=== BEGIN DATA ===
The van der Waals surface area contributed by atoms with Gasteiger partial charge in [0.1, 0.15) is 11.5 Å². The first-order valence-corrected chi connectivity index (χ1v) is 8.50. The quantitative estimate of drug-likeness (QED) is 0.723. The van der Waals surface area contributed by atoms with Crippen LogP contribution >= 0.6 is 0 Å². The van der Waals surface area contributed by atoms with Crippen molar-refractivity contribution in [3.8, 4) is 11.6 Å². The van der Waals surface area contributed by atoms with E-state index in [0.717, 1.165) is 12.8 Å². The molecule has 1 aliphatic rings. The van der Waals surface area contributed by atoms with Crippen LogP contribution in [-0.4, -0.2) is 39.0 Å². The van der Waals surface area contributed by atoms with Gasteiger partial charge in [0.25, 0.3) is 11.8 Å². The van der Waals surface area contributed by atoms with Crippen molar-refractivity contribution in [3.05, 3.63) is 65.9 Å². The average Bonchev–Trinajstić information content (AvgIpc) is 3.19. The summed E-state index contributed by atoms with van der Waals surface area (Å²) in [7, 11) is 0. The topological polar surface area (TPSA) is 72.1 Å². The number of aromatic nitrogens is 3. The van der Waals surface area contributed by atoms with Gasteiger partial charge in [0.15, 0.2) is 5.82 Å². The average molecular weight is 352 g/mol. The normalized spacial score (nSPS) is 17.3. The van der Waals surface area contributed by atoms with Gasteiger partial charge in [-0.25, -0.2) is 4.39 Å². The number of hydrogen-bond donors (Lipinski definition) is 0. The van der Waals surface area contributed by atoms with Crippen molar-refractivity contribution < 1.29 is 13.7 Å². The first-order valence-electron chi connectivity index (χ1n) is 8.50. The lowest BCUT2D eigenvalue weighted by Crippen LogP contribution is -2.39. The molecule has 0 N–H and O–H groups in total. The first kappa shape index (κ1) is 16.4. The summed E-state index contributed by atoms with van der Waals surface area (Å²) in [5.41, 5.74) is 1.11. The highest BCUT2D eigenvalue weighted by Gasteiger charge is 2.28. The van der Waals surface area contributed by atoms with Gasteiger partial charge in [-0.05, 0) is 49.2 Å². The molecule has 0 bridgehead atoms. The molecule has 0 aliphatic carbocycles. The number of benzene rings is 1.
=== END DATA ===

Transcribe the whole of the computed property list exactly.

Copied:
The van der Waals surface area contributed by atoms with Gasteiger partial charge in [0.1, 0.15) is 11.5 Å². The first-order valence-corrected chi connectivity index (χ1v) is 8.50. The quantitative estimate of drug-likeness (QED) is 0.723. The van der Waals surface area contributed by atoms with Crippen LogP contribution >= 0.6 is 0 Å². The van der Waals surface area contributed by atoms with Crippen molar-refractivity contribution in [3.8, 4) is 11.6 Å². The van der Waals surface area contributed by atoms with E-state index in [0.717, 1.165) is 12.8 Å². The molecule has 1 aliphatic rings. The van der Waals surface area contributed by atoms with Crippen LogP contribution in [-0.4, -0.2) is 39.0 Å². The van der Waals surface area contributed by atoms with Gasteiger partial charge in [0.25, 0.3) is 11.8 Å². The van der Waals surface area contributed by atoms with Crippen molar-refractivity contribution in [3.05, 3.63) is 65.9 Å². The average Bonchev–Trinajstić information content (AvgIpc) is 3.19. The summed E-state index contributed by atoms with van der Waals surface area (Å²) in [7, 11) is 0. The topological polar surface area (TPSA) is 72.1 Å². The number of aromatic nitrogens is 3. The van der Waals surface area contributed by atoms with Gasteiger partial charge in [0.15, 0.2) is 5.82 Å². The average molecular weight is 352 g/mol. The normalized spacial score (nSPS) is 17.3. The van der Waals surface area contributed by atoms with Gasteiger partial charge in [-0.25, -0.2) is 4.39 Å². The number of hydrogen-bond donors (Lipinski definition) is 0. The van der Waals surface area contributed by atoms with Crippen molar-refractivity contribution < 1.29 is 13.7 Å². The first-order valence-electron chi connectivity index (χ1n) is 8.50. The lowest BCUT2D eigenvalue weighted by Crippen LogP contribution is -2.39. The molecule has 0 N–H and O–H groups in total. The first kappa shape index (κ1) is 16.4. The summed E-state index contributed by atoms with van der Waals surface area (Å²) in [5.41, 5.74) is 1.11. The highest BCUT2D eigenvalue weighted by Gasteiger charge is 2.28. The van der Waals surface area contributed by atoms with Gasteiger partial charge in [-0.05, 0) is 49.2 Å². The molecule has 0 bridgehead atoms. The molecule has 0 aliphatic carbocycles. The number of benzene rings is 1.